Truck of the Month

July 2019
Tim Hoover's 1964 Mack B-75
Tim Hoover's 1964 Mack B-75
WRITTEN BY:
  • Mark Harter
PHOTOGRAPHY BY:
  • Duncan Putman

It's a love affair for many people who own and restore vintage trucks. They get the rig they've always wanted; sometimes it's the model they've been in love with from when they were younger, or maybe it was the first truck they drove. And while these trucks were all great in their heyday, most receive modern updates usually consisting of beauty and reliability. Electronics and modern powerplants and air-ride suspensions are the norm on modern class 8 trucks nowadays, so combining these modern conveniences with the classic lines of an old truck makes for a nice combination of usability as well as drivability in this day and age.

For Tim Hoover of Saltsburg, Pennsylvania, he's done just that, but going one step further, giving his 1964 Mack B-75 more than just the typical bigger engine and an air-ride suspension as most owners do. Instead, Tim used a wrecked 1994 Mack CH600 and its complete driveline and electronics to update his classic Mack, making it one-of-a-kind, allowing him to roll down the highway in comfort and style.

Tim Hoover's 1964 Mack B-75
Tim Hoover's 1964 Mack B-75

Initially built by Mack in 1964 for the Timken Bearing Company of Coraopolis, Pennsylvania, Tim's B-75 was originally powered by a 671 Mack Diesel Engine, a 5x2 transmission and had a Timken single axle rear end.

Needing a comfortable, reliable rig to haul his collection of antique pre-war trucks to truck shows around the country as well as for other uses, Tim decided to combine the best of both worlds and give his B-Model the ultimate makeover, merging the timeless lines of the B-Model with a modern Mack driveline. So, after acquiring the wrecked 1994 Mack CH600, the cab, hood and sleeper were all stripped and the CH600 went down to its bare essentials as Tim engineered placing the B-75 cab and hood on the CH600 chassis.

Since the CH600 had a tilt hood, an air-ride cab and sleeper, the B-75 was built before a time of air-ride cabs and being that the B-75 has a butterfly hood and does not tilt, one huge obstacle for Tim was how to use this part of the CH600 with his vintage Mack. The answer? Tim engineered a sub-frame for the B-75 hood, fenders and cab along with the sleeper, to ride on the pivots from the point of the radiator at the front-end of the truck, allowing the B-Model cab and its custom- built sleeper to ride on the Mack CH600 air-ride cab suspension.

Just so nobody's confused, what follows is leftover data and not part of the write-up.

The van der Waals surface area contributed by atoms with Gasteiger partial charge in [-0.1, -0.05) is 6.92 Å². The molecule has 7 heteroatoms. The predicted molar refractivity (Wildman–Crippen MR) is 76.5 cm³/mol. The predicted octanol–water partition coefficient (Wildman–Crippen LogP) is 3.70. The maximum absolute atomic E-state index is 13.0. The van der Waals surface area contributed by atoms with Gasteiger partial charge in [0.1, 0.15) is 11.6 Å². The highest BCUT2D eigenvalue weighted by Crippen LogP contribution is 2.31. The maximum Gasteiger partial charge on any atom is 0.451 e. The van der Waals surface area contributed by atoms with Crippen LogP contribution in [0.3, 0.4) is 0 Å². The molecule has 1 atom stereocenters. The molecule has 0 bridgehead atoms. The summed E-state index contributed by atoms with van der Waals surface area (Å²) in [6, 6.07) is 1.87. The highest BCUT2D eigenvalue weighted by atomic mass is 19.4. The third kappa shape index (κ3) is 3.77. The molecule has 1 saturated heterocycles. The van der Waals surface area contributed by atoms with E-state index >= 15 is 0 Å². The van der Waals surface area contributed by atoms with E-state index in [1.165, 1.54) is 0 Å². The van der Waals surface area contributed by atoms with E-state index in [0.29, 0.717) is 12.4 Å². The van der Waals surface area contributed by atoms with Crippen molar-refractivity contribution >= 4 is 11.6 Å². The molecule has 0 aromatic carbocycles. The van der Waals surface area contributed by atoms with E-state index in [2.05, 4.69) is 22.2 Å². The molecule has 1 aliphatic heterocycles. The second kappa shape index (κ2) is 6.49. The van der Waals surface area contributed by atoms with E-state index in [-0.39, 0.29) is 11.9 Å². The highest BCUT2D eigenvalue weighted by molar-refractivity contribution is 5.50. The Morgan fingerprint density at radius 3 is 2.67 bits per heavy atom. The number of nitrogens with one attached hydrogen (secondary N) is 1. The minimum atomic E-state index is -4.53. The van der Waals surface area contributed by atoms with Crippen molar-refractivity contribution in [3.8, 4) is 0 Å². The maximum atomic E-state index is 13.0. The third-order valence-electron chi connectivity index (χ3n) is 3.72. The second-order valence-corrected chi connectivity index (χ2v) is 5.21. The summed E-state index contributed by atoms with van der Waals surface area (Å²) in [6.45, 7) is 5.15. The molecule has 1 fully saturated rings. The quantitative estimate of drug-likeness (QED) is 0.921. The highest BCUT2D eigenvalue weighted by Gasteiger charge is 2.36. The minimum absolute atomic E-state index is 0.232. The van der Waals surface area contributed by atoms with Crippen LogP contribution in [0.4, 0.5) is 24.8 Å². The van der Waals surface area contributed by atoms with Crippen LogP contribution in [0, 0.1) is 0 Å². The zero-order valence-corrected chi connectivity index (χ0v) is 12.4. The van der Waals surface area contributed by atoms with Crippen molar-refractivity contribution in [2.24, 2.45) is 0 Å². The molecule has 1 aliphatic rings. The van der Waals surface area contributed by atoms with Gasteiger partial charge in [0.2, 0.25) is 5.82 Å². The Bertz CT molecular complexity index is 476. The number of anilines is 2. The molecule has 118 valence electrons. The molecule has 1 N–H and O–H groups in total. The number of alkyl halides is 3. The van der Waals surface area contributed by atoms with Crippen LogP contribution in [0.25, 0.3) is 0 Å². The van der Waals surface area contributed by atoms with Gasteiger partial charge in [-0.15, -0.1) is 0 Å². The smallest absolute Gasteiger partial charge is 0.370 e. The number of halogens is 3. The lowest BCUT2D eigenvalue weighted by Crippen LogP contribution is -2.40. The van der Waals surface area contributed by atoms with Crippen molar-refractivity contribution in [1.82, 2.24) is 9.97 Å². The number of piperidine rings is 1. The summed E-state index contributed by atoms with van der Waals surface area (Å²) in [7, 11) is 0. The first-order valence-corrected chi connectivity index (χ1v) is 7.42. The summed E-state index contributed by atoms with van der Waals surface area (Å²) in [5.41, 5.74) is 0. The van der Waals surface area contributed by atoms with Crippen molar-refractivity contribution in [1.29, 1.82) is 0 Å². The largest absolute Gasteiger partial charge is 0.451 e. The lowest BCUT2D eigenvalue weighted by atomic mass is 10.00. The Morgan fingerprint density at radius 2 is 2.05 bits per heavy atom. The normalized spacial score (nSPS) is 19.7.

Tim Hoover's 1964 Mack B-75

Since the two trucks were built 30 years apart from each other, obviously the B-75's dashboard and other interior parts would not work with the modern Mack driveline and electronics it needed to operate. Tim gutted the B-75's cab down to its shell and re-engineered its dashboard, using the complete Ch600 wiring harness and dashboard components to function in the B-75 cab.

In addition, Tim decided to build a custom sleeper for his B-75. Using extrusions provided to him by Jim Artman of Delmont, Pennsylvania based Rest-Rite Sleepers, Tim designed a 96-inch custom sleeper that includes a rear door and will comfortably sleep 3 adults and has all the modern amenities. The sleeper is self-contained with a generator providing power when the Mack's engine is not running. Like most custom sleepers, Tim's includes a shower, sink, hot and cold water, microwave an entertainment system and more! Both the sleeper and cab have custom interiors and are finished in a beautiful white and tan color.

After two years, Tim's big Mack finally rolled out of his shop in 2008 and currently has over 35,000 miles on it since being built. It is painted in Ford Competition Yellow, sports a 252" wheelbase powered by a Mack E7 pushing 470 HP through a Fuller 9-speed transmission to 3:53 rear-ends on a Rockwell air-ride suspension with 24.5 aluminum rims wrapped in tall rubber all the way around. The B-75 uses the CH600’s factory fuel tanks, carrying 150 gallons on each side. Tim also installed a set of Minimizer full fenders over the B-75s drive axles to help minimize damage by rocks that the tires might kick up, road spray when in wet conditions as well as to help protect the truck and his trailers.

Tim Hoover's 1964 Mack B-75
Display board with the specs of Tim Hoover's 1964 Mack B-75

Besides his 1964 Mack B-75, Tim also owns an impressive collection of vintage pre-war trucks, some of which include a 1937 Mack AC that is powered by the oldest 6-cylinder Cummins diesel engine known to exist, a 1942 Mack ED pick-up truck, a 1949 Mack FW that pulls a 1946 Dorsey lowboy trailer, a 1921 Autocar model 21 dump truck powered by a 2 cylinder engine, a 1922 White model 45 5 compartment fuel truck, a 1917 FWD whiskey barrel truck and an extremely rare 1926 Rehberger truck. Tim tells us that his Rehberger is only one of two known to exist and that the company had been based out of Newark, New Jersey and originally built stage coaches.

Tim has been married to his wife Debbie for 38 years and together they own and operate Hoover Stone Quarry. Outside of old trucks, Tim is a volunteer fireman at the Saltsburg Fire Department and also loves vintage KTM dirt bikes.

EDITOR'S NOTE:
  • Special thanks to Tim Hoover for sharing his classic Mack with our readers!
  • Do you own a unique rig? Get your truck featured here on our website and show-it-off to the world! Click Here to contact us and tell us about your truck!

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